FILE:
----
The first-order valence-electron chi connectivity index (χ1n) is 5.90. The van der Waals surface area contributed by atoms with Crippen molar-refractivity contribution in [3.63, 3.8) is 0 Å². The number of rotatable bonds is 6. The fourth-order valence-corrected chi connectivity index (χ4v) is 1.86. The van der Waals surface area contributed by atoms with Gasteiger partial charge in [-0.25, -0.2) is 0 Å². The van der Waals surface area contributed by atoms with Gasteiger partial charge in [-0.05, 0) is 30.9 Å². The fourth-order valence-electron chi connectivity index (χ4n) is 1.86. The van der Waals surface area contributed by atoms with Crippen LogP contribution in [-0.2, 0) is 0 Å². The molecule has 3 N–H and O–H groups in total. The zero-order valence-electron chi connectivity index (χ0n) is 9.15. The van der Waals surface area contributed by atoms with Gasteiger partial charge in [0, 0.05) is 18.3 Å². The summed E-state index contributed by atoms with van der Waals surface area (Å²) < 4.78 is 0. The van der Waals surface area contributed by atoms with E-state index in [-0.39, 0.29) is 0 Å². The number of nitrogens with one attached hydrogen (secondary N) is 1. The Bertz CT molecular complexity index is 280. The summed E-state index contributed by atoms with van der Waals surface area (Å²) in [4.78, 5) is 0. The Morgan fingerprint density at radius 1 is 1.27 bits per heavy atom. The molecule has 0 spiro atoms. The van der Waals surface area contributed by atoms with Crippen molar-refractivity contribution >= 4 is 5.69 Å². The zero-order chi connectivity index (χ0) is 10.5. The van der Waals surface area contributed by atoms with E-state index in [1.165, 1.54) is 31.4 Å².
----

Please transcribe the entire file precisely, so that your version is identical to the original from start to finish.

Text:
The first-order valence-electron chi connectivity index (χ1n) is 5.90. The van der Waals surface area contributed by atoms with Crippen molar-refractivity contribution in [3.63, 3.8) is 0 Å². The number of rotatable bonds is 6. The fourth-order valence-corrected chi connectivity index (χ4v) is 1.86. The van der Waals surface area contributed by atoms with Gasteiger partial charge in [-0.25, -0.2) is 0 Å². The van der Waals surface area contributed by atoms with Gasteiger partial charge in [-0.05, 0) is 30.9 Å². The fourth-order valence-electron chi connectivity index (χ4n) is 1.86. The van der Waals surface area contributed by atoms with Crippen LogP contribution in [-0.2, 0) is 0 Å². The molecule has 3 N–H and O–H groups in total. The zero-order valence-electron chi connectivity index (χ0n) is 9.15. The van der Waals surface area contributed by atoms with Gasteiger partial charge in [0, 0.05) is 18.3 Å². The summed E-state index contributed by atoms with van der Waals surface area (Å²) < 4.78 is 0. The van der Waals surface area contributed by atoms with E-state index in [-0.39, 0.29) is 0 Å². The number of nitrogens with one attached hydrogen (secondary N) is 1. The Bertz CT molecular complexity index is 280. The summed E-state index contributed by atoms with van der Waals surface area (Å²) in [4.78, 5) is 0. The Morgan fingerprint density at radius 1 is 1.27 bits per heavy atom. The molecule has 0 spiro atoms. The van der Waals surface area contributed by atoms with Crippen molar-refractivity contribution >= 4 is 5.69 Å². The zero-order chi connectivity index (χ0) is 10.5. The van der Waals surface area contributed by atoms with E-state index in [1.165, 1.54) is 31.4 Å².